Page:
On the one hand, you have a Liberal government that is now embroiled in half a dozen crises of its own making, the fruit of a peculiar mix of cynicism, moral vanity, incompetence, doctrinaire ideology and apparently habitual abuse of power – a culture that originates with the leader, to be sure, but which appears to have spread throughout the party.
Thus you have, simultaneously, the airport mess, the passport mess, and the Russian embassy party mess; the abject retreat on vaccine mandates, in the face of a panicky Liberal backbench; the revelations that its centrepiece climate plan is in disarray, its 2030 carbon emissions reductions targets acknowledged, within government, to be a distant fantasy; all while it is engaged in the utter madness of attempting to regulate the internet, through no fewer than three separate bills.
That’s four or five ministers in trouble, and we haven’t even got to the matter of the Public Safety Minister, Marco Mendicino – and, let us not forget, the Prime Minister – apparently lying to Parliament about why they invoked the Emergencies Act, and on whose advice.
Or, worst yet, the jaw-dropping allegation that the Prime Minister’s Office, and the then Public Safety Minister, Bill Blair, prevailed upon the commissioner of the RCMP, Brenda Lucki, to interfere in the investigation of the murder of 22 people by a gunman in Nova Scotia two years ago, for the purpose of selling gun control legislation the government had planned.
The allegation, that Ms. Lucki demanded local RCMP officers reveal to the public, contrary to procedure and at the risk of compromising the investigation, the precise make and model of the guns the killer used, has been officially denied. Nevertheless it is hard to shake: the allegation is precise, detailed, and contained in a contemporaneous note by the officer involved.
More to the point, whether or not the allegation is true, it is easy to believe this government, and this Prime Minister, would be capable of it. Seize on a horrible crime to unveil showboating legislation, cooked up on the fly, to no apparent public benefit? Checks out. Lean on a law enforcement official to meddle in what is supposed to be an independent legal process, wholly off limits to politicians? What was SNC-Lavalin about?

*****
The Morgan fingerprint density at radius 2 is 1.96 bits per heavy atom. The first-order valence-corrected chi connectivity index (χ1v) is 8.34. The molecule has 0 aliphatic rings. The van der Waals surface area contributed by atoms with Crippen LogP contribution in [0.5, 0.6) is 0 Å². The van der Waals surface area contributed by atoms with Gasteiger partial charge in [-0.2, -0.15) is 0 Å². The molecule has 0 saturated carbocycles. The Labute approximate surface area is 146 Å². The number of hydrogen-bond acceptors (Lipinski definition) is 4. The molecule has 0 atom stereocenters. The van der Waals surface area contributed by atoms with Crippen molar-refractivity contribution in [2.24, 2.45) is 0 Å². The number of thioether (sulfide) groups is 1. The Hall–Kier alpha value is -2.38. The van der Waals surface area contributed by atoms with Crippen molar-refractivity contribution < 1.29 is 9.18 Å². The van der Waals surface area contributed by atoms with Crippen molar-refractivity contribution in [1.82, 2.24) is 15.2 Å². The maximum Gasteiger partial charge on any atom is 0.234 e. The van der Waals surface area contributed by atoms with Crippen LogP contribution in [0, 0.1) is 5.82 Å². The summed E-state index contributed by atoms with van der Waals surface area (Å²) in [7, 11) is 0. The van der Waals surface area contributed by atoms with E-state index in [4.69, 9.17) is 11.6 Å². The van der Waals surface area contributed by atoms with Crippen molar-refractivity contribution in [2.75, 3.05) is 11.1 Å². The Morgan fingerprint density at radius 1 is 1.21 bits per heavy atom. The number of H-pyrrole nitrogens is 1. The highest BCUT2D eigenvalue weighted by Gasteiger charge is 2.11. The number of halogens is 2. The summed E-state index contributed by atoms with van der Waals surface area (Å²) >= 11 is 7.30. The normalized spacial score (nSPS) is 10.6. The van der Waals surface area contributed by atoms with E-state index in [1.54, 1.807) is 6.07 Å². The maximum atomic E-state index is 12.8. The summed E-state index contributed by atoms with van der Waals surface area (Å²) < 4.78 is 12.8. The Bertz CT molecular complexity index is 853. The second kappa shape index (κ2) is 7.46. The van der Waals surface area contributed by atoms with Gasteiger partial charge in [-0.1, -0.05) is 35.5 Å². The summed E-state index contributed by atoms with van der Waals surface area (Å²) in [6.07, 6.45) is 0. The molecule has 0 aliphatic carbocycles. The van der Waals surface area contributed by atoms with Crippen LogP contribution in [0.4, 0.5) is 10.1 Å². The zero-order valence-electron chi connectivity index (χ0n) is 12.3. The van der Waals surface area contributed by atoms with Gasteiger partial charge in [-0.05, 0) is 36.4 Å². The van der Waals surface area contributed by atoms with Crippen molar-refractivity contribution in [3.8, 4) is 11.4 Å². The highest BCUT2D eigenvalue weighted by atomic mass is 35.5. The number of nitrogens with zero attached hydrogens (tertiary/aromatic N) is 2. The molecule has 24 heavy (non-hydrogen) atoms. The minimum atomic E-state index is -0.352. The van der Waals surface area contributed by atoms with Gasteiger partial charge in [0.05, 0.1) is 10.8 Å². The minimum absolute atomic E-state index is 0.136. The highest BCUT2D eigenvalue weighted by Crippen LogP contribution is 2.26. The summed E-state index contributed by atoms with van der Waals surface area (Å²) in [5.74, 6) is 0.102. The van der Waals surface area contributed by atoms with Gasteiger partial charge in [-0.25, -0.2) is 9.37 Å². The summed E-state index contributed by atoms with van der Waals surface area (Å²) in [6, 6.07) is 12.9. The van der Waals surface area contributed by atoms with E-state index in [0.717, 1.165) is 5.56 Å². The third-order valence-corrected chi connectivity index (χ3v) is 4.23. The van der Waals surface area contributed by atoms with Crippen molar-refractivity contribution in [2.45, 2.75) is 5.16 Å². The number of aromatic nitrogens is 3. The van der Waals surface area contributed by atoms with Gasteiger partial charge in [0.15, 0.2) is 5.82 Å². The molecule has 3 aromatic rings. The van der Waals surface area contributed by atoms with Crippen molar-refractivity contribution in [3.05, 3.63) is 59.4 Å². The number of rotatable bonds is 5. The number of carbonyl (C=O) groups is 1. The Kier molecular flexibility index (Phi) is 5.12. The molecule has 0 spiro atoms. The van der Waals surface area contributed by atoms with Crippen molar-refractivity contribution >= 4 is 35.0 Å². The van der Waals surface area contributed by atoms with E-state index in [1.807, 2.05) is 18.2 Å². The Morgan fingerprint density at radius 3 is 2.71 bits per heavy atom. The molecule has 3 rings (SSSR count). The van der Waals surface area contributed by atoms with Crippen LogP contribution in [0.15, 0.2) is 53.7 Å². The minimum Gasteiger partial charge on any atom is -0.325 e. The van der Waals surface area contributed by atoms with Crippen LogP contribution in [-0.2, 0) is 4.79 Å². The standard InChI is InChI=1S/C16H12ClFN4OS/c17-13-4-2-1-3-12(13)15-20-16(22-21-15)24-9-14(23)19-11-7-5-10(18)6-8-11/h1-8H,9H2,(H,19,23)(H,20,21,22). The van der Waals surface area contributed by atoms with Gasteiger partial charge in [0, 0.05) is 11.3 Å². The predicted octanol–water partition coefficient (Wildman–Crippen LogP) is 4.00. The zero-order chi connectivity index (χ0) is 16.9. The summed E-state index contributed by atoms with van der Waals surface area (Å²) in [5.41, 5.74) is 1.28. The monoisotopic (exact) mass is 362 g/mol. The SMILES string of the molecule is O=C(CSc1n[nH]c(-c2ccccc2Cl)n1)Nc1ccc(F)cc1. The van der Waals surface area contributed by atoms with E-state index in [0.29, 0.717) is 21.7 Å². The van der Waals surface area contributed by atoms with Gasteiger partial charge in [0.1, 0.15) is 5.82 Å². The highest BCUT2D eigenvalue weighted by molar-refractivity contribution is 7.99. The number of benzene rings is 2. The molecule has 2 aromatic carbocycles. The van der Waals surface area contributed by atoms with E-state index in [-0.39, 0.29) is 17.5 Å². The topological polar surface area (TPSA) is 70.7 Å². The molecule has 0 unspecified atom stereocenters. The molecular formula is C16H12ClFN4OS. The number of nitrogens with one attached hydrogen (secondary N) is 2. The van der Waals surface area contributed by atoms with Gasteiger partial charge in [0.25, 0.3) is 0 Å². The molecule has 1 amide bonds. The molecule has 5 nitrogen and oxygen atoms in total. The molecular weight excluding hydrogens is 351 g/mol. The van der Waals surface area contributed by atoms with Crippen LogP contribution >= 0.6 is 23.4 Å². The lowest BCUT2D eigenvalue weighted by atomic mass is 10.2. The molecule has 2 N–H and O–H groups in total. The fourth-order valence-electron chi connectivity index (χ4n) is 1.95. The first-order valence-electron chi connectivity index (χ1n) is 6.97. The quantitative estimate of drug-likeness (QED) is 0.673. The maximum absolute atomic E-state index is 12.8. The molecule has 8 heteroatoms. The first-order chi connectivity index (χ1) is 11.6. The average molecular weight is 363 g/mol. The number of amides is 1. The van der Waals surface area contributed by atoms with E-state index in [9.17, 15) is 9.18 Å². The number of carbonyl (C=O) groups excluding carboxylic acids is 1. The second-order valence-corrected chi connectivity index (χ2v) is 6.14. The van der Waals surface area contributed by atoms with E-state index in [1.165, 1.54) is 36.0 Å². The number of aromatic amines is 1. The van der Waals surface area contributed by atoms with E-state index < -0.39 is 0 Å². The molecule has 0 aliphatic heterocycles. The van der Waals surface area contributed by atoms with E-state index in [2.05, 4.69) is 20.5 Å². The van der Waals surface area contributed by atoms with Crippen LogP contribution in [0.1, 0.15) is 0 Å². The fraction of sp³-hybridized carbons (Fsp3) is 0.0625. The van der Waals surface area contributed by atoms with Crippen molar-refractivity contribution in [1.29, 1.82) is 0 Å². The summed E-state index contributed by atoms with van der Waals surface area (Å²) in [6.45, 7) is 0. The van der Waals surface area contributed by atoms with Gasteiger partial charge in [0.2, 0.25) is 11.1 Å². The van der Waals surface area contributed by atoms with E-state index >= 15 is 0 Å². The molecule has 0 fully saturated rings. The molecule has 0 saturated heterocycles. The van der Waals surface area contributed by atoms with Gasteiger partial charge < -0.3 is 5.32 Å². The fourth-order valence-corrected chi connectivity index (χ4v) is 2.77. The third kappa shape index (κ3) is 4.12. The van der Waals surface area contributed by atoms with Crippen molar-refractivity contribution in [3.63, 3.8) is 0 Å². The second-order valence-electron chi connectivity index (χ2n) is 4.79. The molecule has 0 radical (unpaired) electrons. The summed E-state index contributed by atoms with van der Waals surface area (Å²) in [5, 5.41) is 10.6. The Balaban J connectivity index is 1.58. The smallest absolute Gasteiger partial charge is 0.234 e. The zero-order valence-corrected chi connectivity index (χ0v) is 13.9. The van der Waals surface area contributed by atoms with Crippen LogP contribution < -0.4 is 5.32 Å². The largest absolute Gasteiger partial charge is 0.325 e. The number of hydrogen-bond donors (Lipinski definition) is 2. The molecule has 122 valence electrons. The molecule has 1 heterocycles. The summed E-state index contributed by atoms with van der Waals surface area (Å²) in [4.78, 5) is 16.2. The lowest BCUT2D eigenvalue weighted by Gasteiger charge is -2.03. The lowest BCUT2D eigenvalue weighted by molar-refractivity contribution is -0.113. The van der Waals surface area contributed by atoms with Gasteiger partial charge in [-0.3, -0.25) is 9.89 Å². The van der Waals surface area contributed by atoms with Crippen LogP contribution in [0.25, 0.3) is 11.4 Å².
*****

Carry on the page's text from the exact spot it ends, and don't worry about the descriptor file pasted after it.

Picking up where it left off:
So much for the government: tired, directionless, massively overcentralized, coasting on self-satisfaction and increasingly overwhelmed by the actual business of governing, including the tiresome necessity of respecting the rights of Parliament and the principle of the rule of law.
But what lurks across the aisle? What of the government-in-waiting, Her Majesty’s Loyal Opposition, the Conservative Party of Canada? How are they shaping up as an alternative?
Funny you should ask. The party is just now in the throes of a leadership race – the traditional opportunity for a party in opposition to define itself, and its core beliefs. What, by the lights of the current campaign, are the core beliefs of the Conservative Party? On matters of ordinary policy, things like deficits and taxes and foreign policy, we are not much further ahead than when we started.
But if it’s lunatic conspiracy theories you would like to know about, on these the Conservatives have plenty to say, ranging from unfounded fears about the health effects of vaccines, to paranoia about the baleful influence of the World Economic Forum, to the dystopian possibilities of central bank digital currencies, as a means of surveilling and controlling the population – or if you really want to know the “truth,” how all of these are bound up together.
On the day after the allegation surfaced, earlier this week, that the government had interfered in a murder investigation for political ends – a day that ought to have been reserved for asking the most searching questions of those involved – several Conservative MPs were feting the organizers of a new anti-vaccine, anti-government, anti-everything rally planned for Ottawa this summer, some of whom were involved in the one that paralyzed the capital for three weeks earlier this year. Just in case anyone had forgotten the party’s disgraceful cheerleading for that particular outbreak of lawlessness.